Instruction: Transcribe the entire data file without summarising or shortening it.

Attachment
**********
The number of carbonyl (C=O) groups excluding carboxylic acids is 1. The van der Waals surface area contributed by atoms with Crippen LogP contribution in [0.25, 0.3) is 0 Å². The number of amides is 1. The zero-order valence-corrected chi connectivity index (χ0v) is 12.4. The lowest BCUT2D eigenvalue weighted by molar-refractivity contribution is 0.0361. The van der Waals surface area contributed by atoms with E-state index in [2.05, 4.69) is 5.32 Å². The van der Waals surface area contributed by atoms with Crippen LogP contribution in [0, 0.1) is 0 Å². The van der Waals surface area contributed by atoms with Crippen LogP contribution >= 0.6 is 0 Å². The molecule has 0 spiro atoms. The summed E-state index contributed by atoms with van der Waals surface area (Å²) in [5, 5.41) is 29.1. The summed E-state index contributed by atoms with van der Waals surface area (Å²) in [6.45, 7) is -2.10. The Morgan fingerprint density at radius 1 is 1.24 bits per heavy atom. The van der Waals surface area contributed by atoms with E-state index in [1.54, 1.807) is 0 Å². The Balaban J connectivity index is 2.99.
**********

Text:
The number of carbonyl (C=O) groups excluding carboxylic acids is 1. The van der Waals surface area contributed by atoms with Crippen LogP contribution in [0.25, 0.3) is 0 Å². The number of amides is 1. The zero-order valence-corrected chi connectivity index (χ0v) is 12.4. The lowest BCUT2D eigenvalue weighted by molar-refractivity contribution is 0.0361. The van der Waals surface area contributed by atoms with E-state index in [2.05, 4.69) is 5.32 Å². The van der Waals surface area contributed by atoms with Crippen LogP contribution in [0, 0.1) is 0 Å². The van der Waals surface area contributed by atoms with Crippen LogP contribution >= 0.6 is 0 Å². The molecule has 0 spiro atoms. The summed E-state index contributed by atoms with van der Waals surface area (Å²) in [5, 5.41) is 29.1. The summed E-state index contributed by atoms with van der Waals surface area (Å²) in [6.45, 7) is -2.10. The Morgan fingerprint density at radius 1 is 1.24 bits per heavy atom. The van der Waals surface area contributed by atoms with E-state index in [1.54, 1.807) is 0 Å². The Balaban J connectivity index is 2.99.